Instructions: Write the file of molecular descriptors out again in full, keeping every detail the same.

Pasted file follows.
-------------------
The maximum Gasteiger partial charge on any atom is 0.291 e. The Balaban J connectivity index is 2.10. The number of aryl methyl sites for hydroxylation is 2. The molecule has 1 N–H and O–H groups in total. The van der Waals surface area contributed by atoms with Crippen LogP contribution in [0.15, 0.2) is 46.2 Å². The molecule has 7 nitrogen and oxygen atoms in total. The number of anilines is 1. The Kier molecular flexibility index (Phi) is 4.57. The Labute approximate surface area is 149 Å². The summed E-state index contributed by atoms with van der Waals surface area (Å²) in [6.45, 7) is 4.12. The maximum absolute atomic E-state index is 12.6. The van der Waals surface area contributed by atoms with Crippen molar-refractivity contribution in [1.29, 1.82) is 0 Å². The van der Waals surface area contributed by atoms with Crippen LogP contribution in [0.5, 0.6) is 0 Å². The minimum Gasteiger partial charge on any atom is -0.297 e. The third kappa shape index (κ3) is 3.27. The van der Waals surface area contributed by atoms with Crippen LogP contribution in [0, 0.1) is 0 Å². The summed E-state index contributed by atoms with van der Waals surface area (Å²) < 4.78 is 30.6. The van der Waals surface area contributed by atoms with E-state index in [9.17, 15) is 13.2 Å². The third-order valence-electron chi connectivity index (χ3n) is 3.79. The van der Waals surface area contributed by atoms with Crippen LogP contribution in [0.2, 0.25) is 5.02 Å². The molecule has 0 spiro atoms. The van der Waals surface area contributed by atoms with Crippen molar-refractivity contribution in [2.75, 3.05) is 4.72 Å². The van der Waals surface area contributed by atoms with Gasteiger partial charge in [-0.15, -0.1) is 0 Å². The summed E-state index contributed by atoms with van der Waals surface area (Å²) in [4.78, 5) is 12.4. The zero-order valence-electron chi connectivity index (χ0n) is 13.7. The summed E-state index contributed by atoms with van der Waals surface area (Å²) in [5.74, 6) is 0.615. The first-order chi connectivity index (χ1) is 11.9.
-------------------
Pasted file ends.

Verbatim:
The maximum Gasteiger partial charge on any atom is 0.291 e. The Balaban J connectivity index is 2.10. The number of aryl methyl sites for hydroxylation is 2. The molecule has 1 N–H and O–H groups in total. The van der Waals surface area contributed by atoms with Crippen LogP contribution in [0.15, 0.2) is 46.2 Å². The molecule has 7 nitrogen and oxygen atoms in total. The number of anilines is 1. The Kier molecular flexibility index (Phi) is 4.57. The Labute approximate surface area is 149 Å². The summed E-state index contributed by atoms with van der Waals surface area (Å²) in [6.45, 7) is 4.12. The maximum absolute atomic E-state index is 12.6. The van der Waals surface area contributed by atoms with Crippen molar-refractivity contribution in [1.29, 1.82) is 0 Å². The van der Waals surface area contributed by atoms with Crippen LogP contribution in [0.5, 0.6) is 0 Å². The minimum Gasteiger partial charge on any atom is -0.297 e. The third kappa shape index (κ3) is 3.27. The van der Waals surface area contributed by atoms with Crippen LogP contribution in [0, 0.1) is 0 Å². The summed E-state index contributed by atoms with van der Waals surface area (Å²) < 4.78 is 30.6. The van der Waals surface area contributed by atoms with E-state index in [9.17, 15) is 13.2 Å². The third-order valence-electron chi connectivity index (χ3n) is 3.79. The van der Waals surface area contributed by atoms with Crippen LogP contribution in [0.2, 0.25) is 5.02 Å². The molecule has 0 spiro atoms. The van der Waals surface area contributed by atoms with Crippen molar-refractivity contribution in [2.75, 3.05) is 4.72 Å². The van der Waals surface area contributed by atoms with Gasteiger partial charge in [-0.15, -0.1) is 0 Å². The summed E-state index contributed by atoms with van der Waals surface area (Å²) in [4.78, 5) is 12.4. The zero-order valence-electron chi connectivity index (χ0n) is 13.7. The summed E-state index contributed by atoms with van der Waals surface area (Å²) in [5.74, 6) is 0.615. The first-order chi connectivity index (χ1) is 11.9.